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#4
In reply to #2

Re: Over molding of PPS with PA66 (Ferrite shield - busbar integration)

08/26/2021 7:03 AM

You have reflected some desire for clarification, so I will attempt to answer them without writing a complete thesis.

I re-iterate, that I moved from that industry around 12 years ago.

Ideally the HDT of the second shot material should be "not greater than" the substrate, but provided the dwell time and flow rates are not sufficient to actually melt the substrate before it cools should be OK. There is sometimes benefit in having the second shot material at hotter HDT to encourage bonding at the surface interface.

There may actually be benefit in using the same material for substrate and overmould. They will have the same shrinkage rates in exposed environment, whether that be thermal expansion or humidity absorbtion and thus lower internal stresses during lifecycle. This also means less material complexity, with same drying parameters and so on.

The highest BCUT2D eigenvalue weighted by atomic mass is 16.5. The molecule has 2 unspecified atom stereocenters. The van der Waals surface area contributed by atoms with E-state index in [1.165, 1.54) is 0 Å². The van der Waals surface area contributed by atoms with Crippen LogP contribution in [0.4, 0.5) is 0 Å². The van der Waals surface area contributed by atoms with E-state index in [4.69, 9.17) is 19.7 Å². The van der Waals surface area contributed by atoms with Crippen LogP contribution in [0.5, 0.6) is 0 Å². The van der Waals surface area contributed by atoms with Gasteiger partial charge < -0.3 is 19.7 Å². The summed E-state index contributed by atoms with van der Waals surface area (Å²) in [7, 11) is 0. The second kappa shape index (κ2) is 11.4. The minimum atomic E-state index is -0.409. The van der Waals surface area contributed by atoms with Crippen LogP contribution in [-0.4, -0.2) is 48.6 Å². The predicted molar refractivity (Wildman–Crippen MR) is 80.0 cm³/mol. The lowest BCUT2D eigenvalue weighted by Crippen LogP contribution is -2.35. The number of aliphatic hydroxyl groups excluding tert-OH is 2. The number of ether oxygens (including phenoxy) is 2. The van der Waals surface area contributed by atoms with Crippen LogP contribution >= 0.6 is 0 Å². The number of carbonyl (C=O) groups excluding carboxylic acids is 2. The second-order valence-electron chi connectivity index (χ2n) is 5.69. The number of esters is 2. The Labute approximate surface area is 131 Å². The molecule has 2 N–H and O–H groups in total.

Remember that both nominated materials require drying to process. How will you maintain the "dryness" of the substrate until it is overmoulded?

We used to manufacture automotive lighting. Some lenses were done as three shots, three different colours in the same material.

Regarding the voids/vortexes. Imagine water flowing past a "square" rock, perpendicular to flow in a waterway, but as three dimensional. These happen as the shot flows around the insert, whether that is a tooling core or the substrate that you are overmoulding. The air has to escape the mould cavity AND the material needs to flow fully around the insert. The keys to this include good venting beyond the insert, flow/fill rate slowed, the flow shape of the insert, the viscosity of the melt as it is flowing (temperature). We used a program called "moldflow" or something similar to analyse this situation. Some tricks used a vented ejector pin in the turbulent zone to assist air escape. I did hear that there was progress on use of vacuum in some tooling.